: ‘Even those who lost their jobs still brought in enough money to make ends meet’: Pandemic benefits may have helped improve equality in dozens of cities, analysis shows

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Pandemic stimulus benefits and a tight labor market that boosted workers’ wages may have helped increase income equality in big cities across the U.S in 2020, according to a new analysis from LendingTree’s MagnifyMoney.

Published Monday, MagnifyMoney’s research drew upon U.S. Census Bureau Gini coefficient data, which measures income equality, to examine changes in 100 metros from 2019 to 2020. Through their work, the researchers realized that 62 of those 100 cities saw improvements in income equality during the given time frame, with the biggest improvements notched in Boise, Idaho; Des Moines, Iowa; Austin, Texas; Winston-Salem, N.C.; and Albuquerque, N.M.

A Gini coefficient that draws closer to zero demonstrates greater equality, while a higher Gini coefficient closer to 1 shows worsening equality. Boise’s Gini coefficient, for example, dropped by 0.0096 to 0.4440, which was considered positive.

To be sure, the researchers noted that income equality still worsened in Southern cities like Richmond, Va., in 2020. And income inequality persisted even in the cities that saw some improvement in 2020, including New York City, the report said. 

But the analysis could nonetheless add to a growing pile of evidence showing the ways in which special government programs, including stimulus checks and expanded unemployment benefits, managed to narrow the ever-widening gap between the haves and the have-nots despite widespread job loss early in the pandemic. That accomplishment was especially profound because income inequality had otherwise been rising for decades, the report noted.

“Not only were there three rounds of economic impact payments sent out to households, but extra unemployment benefits guaranteed by the government also meant that, for the most part, even those who lost their jobs still brought in enough money to make ends meet,” LendingTree senior economist Jacob Channel said in the report. “In many instances, those on unemployment during the height of the pandemic were making more money than they were at their jobs.”

Supplemental federal unemployment programs ended last year, along with stimulus checks, the temporary expansion of the child tax credit, a federal eviction moratorium and more.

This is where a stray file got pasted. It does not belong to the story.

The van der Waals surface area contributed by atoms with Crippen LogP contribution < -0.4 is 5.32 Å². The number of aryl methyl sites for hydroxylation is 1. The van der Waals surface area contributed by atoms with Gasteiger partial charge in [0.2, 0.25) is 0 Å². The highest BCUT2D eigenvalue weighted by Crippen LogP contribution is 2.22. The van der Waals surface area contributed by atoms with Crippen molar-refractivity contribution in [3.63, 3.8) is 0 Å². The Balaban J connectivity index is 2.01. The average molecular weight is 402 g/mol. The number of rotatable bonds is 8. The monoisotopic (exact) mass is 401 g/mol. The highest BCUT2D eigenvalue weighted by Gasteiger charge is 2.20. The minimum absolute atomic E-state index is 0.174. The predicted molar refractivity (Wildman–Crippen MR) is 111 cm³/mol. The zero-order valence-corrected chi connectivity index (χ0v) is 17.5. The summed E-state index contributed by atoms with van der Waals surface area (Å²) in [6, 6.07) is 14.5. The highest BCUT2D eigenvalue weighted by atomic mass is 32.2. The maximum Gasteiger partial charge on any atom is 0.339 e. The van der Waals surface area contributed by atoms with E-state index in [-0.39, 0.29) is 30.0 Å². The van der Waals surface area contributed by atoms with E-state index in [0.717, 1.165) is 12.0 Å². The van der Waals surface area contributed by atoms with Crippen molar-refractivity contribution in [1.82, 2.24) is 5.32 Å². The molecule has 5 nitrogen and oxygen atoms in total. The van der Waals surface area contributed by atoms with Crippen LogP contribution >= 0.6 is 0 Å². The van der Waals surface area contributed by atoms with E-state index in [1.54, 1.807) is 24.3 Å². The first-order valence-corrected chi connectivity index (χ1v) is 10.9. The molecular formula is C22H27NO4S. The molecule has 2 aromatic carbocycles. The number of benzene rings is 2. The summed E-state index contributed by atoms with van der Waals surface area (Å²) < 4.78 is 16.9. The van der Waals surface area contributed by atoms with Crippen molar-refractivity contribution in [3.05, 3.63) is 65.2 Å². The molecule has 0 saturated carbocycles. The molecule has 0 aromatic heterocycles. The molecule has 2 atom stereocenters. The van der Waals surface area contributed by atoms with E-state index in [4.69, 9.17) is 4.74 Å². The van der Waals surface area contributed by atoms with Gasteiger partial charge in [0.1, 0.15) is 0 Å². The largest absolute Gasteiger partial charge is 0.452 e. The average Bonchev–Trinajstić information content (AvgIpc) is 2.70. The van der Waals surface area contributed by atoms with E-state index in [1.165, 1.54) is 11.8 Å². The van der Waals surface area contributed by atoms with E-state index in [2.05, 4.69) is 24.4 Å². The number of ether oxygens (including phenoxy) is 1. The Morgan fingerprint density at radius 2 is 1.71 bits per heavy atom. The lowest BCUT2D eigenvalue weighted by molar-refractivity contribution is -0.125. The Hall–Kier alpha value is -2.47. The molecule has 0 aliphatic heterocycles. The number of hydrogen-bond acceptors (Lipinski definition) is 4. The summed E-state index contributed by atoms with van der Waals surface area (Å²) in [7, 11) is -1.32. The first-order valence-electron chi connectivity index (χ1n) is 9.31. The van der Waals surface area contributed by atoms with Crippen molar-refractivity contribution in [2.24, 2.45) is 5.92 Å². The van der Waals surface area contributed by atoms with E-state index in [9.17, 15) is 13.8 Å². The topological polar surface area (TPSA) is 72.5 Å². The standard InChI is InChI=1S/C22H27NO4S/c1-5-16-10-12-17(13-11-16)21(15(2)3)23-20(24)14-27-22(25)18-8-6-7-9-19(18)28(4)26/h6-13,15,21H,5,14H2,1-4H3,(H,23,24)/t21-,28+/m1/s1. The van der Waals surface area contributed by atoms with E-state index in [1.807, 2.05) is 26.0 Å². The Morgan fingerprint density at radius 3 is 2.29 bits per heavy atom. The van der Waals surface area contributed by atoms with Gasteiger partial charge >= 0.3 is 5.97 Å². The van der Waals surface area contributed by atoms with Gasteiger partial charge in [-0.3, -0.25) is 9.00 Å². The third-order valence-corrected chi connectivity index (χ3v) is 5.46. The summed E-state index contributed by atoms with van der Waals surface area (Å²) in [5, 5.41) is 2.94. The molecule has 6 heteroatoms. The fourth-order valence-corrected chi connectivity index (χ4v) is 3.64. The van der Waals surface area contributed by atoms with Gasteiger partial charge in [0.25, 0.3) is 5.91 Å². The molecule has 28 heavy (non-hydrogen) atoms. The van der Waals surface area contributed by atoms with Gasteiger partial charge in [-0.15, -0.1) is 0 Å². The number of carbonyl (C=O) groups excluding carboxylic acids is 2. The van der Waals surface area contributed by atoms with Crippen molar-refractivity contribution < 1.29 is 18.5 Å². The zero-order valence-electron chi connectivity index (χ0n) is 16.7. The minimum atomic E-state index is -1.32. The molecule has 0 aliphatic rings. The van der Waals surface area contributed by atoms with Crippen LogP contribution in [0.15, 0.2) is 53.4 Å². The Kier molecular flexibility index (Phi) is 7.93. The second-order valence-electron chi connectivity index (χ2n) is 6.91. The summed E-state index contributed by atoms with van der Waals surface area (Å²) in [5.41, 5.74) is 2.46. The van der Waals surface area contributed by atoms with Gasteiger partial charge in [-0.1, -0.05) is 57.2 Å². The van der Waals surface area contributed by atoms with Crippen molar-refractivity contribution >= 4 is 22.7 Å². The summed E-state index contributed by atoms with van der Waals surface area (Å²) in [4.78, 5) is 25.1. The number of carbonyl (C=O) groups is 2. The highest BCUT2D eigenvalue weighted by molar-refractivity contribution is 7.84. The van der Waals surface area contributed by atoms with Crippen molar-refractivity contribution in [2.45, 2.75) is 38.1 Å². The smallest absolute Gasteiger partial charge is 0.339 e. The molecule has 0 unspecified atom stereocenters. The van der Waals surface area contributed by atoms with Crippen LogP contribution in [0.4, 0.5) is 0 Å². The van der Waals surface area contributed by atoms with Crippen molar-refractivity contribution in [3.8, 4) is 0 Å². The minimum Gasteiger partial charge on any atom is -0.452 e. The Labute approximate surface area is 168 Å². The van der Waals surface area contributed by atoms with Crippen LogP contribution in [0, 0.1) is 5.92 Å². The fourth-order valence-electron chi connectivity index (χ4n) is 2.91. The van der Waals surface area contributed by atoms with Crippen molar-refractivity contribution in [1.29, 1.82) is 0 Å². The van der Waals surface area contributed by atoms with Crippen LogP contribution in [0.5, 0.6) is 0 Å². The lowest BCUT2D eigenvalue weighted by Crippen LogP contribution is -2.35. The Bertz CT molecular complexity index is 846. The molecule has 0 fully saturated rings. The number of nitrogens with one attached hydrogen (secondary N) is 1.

Related: The U.S. poverty rate jumped in 2020, but one thing kept it from soaring even higher

Meanwhile, it’s possible that the places that saw income equality worsen during the pandemic experienced declines due to fewer employee protections, the report said. In Richmond, for example, the Gini coefficient increased by 0.0133, the most of any metropolitan area examined by MagnifyMoney. Virginia “was among the states that enacted the fewest laws and policies to protect its unemployed population between Feb. 15, 2020, and July 1, 2020 — a period in which the coronavirus began spreading quickly across the U.S — according to an Oxfam America study,” the MagnifyMoney report said.

Virginia, like other states that suffered from worsening equality, also didn’t pass adequate legislation to protect workers from their employers forcing them to return to their jobs while they were sick, the report said.

“Generally, Southern states have more lax labor laws, meaning that it’s sometimes easier for companies to take advantage of employees,” Channel said in the report. “The so-called pro-business mentality that many Southern states adopt can make it much harder for workers to negotiate raises or take actions that could help ease income inequality. Beyond that, the long-term legacies of policies like the Jim Crow laws and redlining also hurt many Southerners — namely those from communities of color — and doubtlessly exacerbates inequality.”

This article was originally published by Marketwatch.com. Read the original article here.

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